Good For: Protecting against age-related eye degeneration
Vitamin A is a vital nutrient for long term eye health and function. Whether it’s through maternal advice to eat your carrots or doctor’s orders to get on top of your supplements, this is something that many people know. They may not understand what specific role it plays in the eye. They mightn’t know how it benefits sight exactly. But a lot of people are aware that one of Vitamin A’s main benefits is improving eye-sight and preventing its degeneration. And they’re dead right!
Yet most people actually underestimate the important of Vitamin A for eye health and functionality.For instance, Vitamin A deficiency is currently the leading cause of preventable blindness in children WORLDWIDE. Vitamin A is also necessary for the production of rhodopsin; a pigment which allows us to see in low light conditions. On top of that, it seems that Vitamin A facilitates eye cell healing, and in a broader sense, prevents infection and damage.
Not something to miss out on if you care about your vision.
Vitamin A is a compound made up of retinol, retinoic acid, and various carotenoids. These individual components can be derived from numerous sources in the diet; retinol from beef liver, carotenoids from most fruits and vegetables (especially those colored green, yellow, orange and red).
Good For: Night vision and preventing infections
This is probably the ingredient that will be noticeably missing from low to mid-range vision enhancing supplements. Only high quality eye support stacks will utilize all the ingredients mentioned so far and provide a potent dose of anthocyanins.
Anthocyanins have been found to have a number of different properties which contribute to vision and eye health. In this study, patients given a purified dose of anthocyanins reported significant improvements in night vision and contrast sensitivity (objectively measured) after just 4 weeks. Perhaps more impressively, some anthocyanins have been found to induce micro-capillary formation and the synthesis of collagen fibrils. This will help keep the blood vessels in the eye robust and healthy, meaning better eye function in the short term and better eye health moving forward.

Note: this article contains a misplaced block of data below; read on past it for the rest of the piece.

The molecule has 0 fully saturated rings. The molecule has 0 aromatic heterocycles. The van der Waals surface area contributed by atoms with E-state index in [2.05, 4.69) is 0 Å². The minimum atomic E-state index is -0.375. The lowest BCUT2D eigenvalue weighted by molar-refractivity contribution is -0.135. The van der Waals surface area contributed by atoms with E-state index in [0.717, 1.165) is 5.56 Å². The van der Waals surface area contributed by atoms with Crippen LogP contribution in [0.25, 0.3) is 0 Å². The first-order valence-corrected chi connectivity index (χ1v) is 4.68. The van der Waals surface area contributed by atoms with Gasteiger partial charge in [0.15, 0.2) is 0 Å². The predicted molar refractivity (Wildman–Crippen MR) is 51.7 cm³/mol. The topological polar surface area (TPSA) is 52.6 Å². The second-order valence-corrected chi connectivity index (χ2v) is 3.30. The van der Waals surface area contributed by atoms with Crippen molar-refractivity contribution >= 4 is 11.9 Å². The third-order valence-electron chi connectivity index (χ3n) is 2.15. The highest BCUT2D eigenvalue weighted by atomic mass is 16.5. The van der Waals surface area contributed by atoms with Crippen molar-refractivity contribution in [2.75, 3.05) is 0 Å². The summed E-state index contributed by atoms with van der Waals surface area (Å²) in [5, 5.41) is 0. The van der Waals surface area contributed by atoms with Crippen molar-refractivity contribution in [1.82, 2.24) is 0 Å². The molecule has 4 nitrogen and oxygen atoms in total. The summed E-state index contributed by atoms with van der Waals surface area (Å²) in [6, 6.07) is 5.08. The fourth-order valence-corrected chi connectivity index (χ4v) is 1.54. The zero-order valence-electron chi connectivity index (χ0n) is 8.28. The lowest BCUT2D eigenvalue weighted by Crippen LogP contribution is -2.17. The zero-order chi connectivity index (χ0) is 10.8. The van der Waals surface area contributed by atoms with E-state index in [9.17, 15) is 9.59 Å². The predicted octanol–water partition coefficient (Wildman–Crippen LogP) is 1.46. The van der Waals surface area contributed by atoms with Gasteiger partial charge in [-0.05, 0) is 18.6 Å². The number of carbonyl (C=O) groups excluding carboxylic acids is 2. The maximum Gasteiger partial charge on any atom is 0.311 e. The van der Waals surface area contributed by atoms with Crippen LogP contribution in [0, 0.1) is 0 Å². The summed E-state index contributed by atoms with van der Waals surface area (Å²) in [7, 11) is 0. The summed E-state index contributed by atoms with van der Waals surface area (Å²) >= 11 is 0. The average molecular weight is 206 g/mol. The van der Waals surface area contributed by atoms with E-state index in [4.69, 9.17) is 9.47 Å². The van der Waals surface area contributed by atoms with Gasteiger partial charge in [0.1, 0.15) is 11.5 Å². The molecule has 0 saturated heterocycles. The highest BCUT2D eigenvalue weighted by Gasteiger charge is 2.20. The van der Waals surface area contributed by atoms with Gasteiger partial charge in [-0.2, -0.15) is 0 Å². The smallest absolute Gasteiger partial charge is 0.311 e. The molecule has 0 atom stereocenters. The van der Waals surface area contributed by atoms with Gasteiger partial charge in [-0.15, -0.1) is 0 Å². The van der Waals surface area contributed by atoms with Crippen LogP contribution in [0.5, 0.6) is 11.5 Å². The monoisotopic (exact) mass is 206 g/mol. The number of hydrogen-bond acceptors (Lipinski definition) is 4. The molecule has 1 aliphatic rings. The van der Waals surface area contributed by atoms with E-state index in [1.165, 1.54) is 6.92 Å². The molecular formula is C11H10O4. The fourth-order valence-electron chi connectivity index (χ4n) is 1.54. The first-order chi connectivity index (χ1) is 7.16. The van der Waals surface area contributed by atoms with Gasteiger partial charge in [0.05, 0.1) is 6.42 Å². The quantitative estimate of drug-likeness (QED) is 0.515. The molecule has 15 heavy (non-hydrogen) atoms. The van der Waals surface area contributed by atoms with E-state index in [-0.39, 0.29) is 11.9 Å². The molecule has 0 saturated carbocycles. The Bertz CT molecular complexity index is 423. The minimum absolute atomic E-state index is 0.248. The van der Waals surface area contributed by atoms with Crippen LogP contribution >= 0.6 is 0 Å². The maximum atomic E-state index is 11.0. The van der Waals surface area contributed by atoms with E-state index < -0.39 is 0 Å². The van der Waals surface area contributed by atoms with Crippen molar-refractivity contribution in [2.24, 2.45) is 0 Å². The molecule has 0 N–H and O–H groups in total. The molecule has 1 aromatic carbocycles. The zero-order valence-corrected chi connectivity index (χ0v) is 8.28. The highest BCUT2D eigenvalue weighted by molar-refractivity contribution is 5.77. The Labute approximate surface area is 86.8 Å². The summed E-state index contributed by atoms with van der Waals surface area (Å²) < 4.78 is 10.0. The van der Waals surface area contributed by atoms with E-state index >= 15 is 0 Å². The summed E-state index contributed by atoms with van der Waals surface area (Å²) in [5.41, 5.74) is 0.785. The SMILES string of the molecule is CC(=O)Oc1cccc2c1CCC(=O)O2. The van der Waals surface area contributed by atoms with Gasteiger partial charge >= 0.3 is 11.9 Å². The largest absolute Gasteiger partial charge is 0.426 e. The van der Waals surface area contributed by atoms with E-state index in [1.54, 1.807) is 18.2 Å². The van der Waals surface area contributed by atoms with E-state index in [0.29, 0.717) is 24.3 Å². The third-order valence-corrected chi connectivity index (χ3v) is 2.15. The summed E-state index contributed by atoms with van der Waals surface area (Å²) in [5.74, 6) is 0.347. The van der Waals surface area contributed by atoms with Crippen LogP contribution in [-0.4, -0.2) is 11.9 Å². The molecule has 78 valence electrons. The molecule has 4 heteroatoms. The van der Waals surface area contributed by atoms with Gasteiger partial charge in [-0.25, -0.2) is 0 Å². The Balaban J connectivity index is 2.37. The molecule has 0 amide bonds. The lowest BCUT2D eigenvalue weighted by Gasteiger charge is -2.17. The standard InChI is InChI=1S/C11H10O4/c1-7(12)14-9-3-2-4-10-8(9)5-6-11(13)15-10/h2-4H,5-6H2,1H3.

In short, these things are sight-enhancing powerhouses. A sub-category of anthocyanins called anthocyanosides seem to be the specific compounds involved in vision enhancement. Any supplement which standardizes for these specific compounds will be preferable (depending on overall dose of course).
Good sources of anthocyanins include dark blue fruits such as blueberries and bilberries. When you realize that anthocyanins are plant pigments, spotting good sources becomes easy. Bilberry seems to be the most potent source by weight. Luckily, these fruits also have an impressive antioxidant and anti-inflammatory profile, which will also help with overall eye health.
Good For: Contrast sensitivity and blood vessel health
Dose: Anywhere from 25-250mg of plant extract depending on purity
Zinc is not as heavily involved in the functions of the eye as some of the other ingredients listed here. As such, it doesn’t have the same ability to enhance eye sight in otherwise healthy individuals. It doesn’t seem to improve vision relative to baseline.
However, zinc deficiency has been clearly linked to the onset of age-related macular degeneration. As the highly esteemed Age Related Eye Disease Study found, “high levels of antioxidants and zinc significantly reduce the risk of advanced AMD and its associated vision loss. These same nutrients had no significant effect on the development or progression of cataract.” This is probably because Zinc is found in relatively large quantities in the retina.
Most people in the Western world are deficient in zinc to some degree, largely because of the dearth of nuts, seafood and leafy greens in the diet. Not only that, but levels of zinc in the body seem to decrease as we age (probably due to gradual dietary restriction). So supplementation with zinc is important, and it gets more important as we age.
Good For: Preventing eye problems in the future